Can you have sex with a UTI?
- What is a urinary tract infection (UTI)?
- What are the different types of UTIs?
- What are the symptoms of a UTI?
- Can you have sex with a UTI? Is it safe?
- What are the risks of having sex with a UTI?
- How long should I wait to have sex after a UTI?
- Is there a safe way to have sex with a UTI?
- How can I prevent getting a UTI from sex?
- Can I get tested for UTIs?
What is a urinary tract infection (UTI)?
As the name suggests, a urinary tract infection (UTI) is an infection that affects the urinary tract including your bladder, urethra, and kidneys, and is caused by bacteria entering the urethra (the tube that carries urine out of the body).
Although UTIs are common, women are more prone to contracting UTIs than men. This is because women have shorter urethras, making it easier for bacteria to travel into the urinary tract and cause an infection in the urethra, bladder, or kidneys.
There are different types of UTIs that can infect the urethra, bladder, and kidneys. Some of these infections can go away on their own, while others may require treatment.
If you think you might have a UTI, your pharmacy, GP or local sexual health clinic will be able to provide advice and guidance on next steps.
What are the different types of UTIs?
UTIs can affect different parts of the urinary tract, depending on where the infection is located:
Infections of the urethra
Usually caused by bacteria which has spread from the anus to the urethra. These types of UTIs can also be caused by certain sexually transmitted infections (STIs), including chlamydia, gonorrhoea, and mycoplasma genitalium.
UTIs affecting the urethra can cause urethritis (inflammation of the urethra) resulting in symptoms such as pain when urinating and the frequent urge to urinate.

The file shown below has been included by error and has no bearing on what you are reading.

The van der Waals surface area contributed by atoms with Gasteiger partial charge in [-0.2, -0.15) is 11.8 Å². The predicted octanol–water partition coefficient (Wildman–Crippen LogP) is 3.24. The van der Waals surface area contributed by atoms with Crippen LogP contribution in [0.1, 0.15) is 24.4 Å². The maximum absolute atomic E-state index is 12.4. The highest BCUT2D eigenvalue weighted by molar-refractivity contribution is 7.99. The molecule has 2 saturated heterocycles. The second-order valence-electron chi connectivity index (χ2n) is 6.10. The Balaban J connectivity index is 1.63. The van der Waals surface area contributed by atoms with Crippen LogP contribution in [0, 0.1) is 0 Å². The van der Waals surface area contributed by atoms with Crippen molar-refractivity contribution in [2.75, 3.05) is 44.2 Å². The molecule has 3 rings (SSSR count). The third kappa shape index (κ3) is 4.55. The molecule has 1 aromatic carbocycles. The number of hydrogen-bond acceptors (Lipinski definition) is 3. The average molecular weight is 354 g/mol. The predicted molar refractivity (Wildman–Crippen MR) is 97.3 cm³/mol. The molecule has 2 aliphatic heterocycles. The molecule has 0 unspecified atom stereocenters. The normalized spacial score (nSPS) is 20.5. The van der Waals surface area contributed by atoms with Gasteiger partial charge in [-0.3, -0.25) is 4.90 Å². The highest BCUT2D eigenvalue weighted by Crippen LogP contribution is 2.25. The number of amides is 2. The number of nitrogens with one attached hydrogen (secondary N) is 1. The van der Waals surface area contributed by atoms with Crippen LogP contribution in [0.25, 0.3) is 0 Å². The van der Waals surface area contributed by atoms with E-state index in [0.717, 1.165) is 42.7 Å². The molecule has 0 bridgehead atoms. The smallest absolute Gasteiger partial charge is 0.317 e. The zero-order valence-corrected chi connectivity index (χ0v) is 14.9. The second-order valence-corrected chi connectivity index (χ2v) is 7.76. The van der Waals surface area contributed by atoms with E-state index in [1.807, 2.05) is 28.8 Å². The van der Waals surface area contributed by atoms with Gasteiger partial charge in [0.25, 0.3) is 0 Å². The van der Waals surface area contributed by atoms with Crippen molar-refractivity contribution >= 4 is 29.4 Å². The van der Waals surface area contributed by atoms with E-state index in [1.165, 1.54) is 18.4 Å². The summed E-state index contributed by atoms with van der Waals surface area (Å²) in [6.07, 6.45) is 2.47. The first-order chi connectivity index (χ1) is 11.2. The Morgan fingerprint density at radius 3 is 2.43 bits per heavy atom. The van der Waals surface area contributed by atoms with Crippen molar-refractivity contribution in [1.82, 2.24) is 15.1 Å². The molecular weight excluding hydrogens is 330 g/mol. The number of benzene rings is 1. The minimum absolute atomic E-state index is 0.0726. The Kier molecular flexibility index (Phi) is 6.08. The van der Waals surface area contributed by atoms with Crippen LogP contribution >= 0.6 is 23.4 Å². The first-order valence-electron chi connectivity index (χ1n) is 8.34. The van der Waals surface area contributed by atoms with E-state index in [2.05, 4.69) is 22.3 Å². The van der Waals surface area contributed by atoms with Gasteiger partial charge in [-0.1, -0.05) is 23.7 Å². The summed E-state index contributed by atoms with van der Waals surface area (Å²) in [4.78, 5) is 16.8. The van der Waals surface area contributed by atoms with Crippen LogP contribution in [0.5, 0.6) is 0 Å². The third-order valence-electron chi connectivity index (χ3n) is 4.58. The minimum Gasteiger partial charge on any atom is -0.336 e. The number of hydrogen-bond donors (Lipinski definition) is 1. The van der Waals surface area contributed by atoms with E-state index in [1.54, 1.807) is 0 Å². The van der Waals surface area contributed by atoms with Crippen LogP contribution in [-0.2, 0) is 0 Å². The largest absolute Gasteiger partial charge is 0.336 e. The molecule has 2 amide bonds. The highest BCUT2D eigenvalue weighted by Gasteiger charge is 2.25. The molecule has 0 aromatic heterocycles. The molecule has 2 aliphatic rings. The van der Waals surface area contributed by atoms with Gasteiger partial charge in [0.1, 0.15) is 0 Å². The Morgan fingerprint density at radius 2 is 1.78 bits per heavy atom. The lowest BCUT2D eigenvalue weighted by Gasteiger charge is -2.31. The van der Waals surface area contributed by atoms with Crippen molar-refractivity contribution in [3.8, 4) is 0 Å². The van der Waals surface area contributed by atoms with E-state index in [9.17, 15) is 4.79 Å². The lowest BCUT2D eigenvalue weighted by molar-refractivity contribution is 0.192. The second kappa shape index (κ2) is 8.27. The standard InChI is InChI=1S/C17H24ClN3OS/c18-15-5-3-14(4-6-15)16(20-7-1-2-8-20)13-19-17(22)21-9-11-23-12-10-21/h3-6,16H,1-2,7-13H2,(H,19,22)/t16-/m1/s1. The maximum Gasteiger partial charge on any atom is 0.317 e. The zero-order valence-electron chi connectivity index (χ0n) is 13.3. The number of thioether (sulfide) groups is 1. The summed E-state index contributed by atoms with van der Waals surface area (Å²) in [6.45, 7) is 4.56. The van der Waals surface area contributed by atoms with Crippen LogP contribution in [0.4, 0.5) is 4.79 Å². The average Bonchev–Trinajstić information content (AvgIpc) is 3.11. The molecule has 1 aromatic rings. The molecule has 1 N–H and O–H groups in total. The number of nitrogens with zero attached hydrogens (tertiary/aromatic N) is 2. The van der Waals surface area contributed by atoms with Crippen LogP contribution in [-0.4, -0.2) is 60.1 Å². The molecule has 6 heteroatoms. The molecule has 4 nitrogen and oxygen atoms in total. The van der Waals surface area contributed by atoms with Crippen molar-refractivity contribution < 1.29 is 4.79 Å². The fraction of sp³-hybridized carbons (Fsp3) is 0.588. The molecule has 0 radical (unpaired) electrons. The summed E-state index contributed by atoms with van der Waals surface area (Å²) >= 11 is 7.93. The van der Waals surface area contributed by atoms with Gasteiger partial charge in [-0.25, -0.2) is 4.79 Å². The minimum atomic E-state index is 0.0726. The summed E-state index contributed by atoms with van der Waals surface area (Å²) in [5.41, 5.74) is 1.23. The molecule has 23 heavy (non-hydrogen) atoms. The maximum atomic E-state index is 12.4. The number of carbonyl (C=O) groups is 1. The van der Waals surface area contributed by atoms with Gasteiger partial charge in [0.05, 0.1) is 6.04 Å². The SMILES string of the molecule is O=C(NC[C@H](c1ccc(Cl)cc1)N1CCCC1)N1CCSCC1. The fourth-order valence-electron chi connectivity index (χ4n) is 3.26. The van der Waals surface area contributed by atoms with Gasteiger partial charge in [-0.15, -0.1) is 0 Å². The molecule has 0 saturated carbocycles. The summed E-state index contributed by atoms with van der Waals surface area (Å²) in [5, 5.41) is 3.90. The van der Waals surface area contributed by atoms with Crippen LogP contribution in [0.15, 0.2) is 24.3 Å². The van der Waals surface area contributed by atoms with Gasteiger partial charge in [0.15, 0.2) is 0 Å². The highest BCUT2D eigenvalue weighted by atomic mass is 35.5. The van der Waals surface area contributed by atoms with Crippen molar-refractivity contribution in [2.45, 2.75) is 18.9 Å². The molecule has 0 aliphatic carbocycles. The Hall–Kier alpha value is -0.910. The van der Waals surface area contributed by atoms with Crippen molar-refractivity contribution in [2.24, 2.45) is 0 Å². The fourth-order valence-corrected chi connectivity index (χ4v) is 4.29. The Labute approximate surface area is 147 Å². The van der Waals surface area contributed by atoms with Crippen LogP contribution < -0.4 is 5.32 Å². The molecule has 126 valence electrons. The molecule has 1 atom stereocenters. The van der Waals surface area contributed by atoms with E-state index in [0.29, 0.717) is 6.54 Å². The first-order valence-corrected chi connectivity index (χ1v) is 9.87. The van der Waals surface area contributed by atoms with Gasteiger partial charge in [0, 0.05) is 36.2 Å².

Infections of the bladder
Usually caused by bacteria found in the gastrointestinal (GI) tract that spreads from faeces (poo) to the urethra and reaches the bladder. Bladder infections can also be triggered by sexual intercourse and are more commonly seen among women.
UTIs affecting the bladder can cause cystitis (inflammation of the bladder), which occurs when bacteria move up from the urethra and into the bladder resulting in swelling. This can cause symptoms including pain in the lower stomach, pain when urinating and dark, cloudy urine.
Infection of the kidneys
Kidney infections usually occur when bacteria travel to your bladder (causing cystitis), and then up to your kidneys.
However, kidney infections can also develop without a prior bladder infection. They can also be caused by having diabetes, being immunocompromised or from blockages in the urinary tract, such as kidney stones.
Pyelonephritis is another name for a kidney infection. It happens when an infection spreads up the urinary tract but can also be caused by an obstruction in the urinary tract, which causes bacteria to build up as urine is not being flushed away properly.
Kidney infections can cause more serious symptoms including blood in your urine, fever and pain in your lower back and stomach. These infections can cause permanent damage to the kidneys, so it is important to visit your GP if you suspect you have a kidney infection.
What are the symptoms of a UTI?
A person with a UTI may not experience any symptoms. However, some common symptoms include:
- Pain or burning when urinating
- A need to urinate more often
- Stomach or back pain, just under the ribs
- Urine that is dark, bloody or has a strong smell
Symptoms of kidney infections/UTIs affecting the kidneys, include:
- Chills or fever
- Lower abdominal pain
- Pain in the back
If you are experiencing symptoms that are causing you pain or discomfort, or that require a face-to-face examination, we recommend visiting your GP or local sexual health clinic for advice, testing and treatment as soon as possible.
Can you have sex with a UTI? Is it safe?
Although it is physically possible to have sex while you have a UTI, your doctor or local sexual health clinic may recommend that you abstain from sex (including oral sex) until symptoms have gone away, and any treatment has been completed.
This is because the bacteria that cause UTIs can be passed on to sexual partners. For example, E. coli can be passed from the anus to the vaginal opening, or the penis.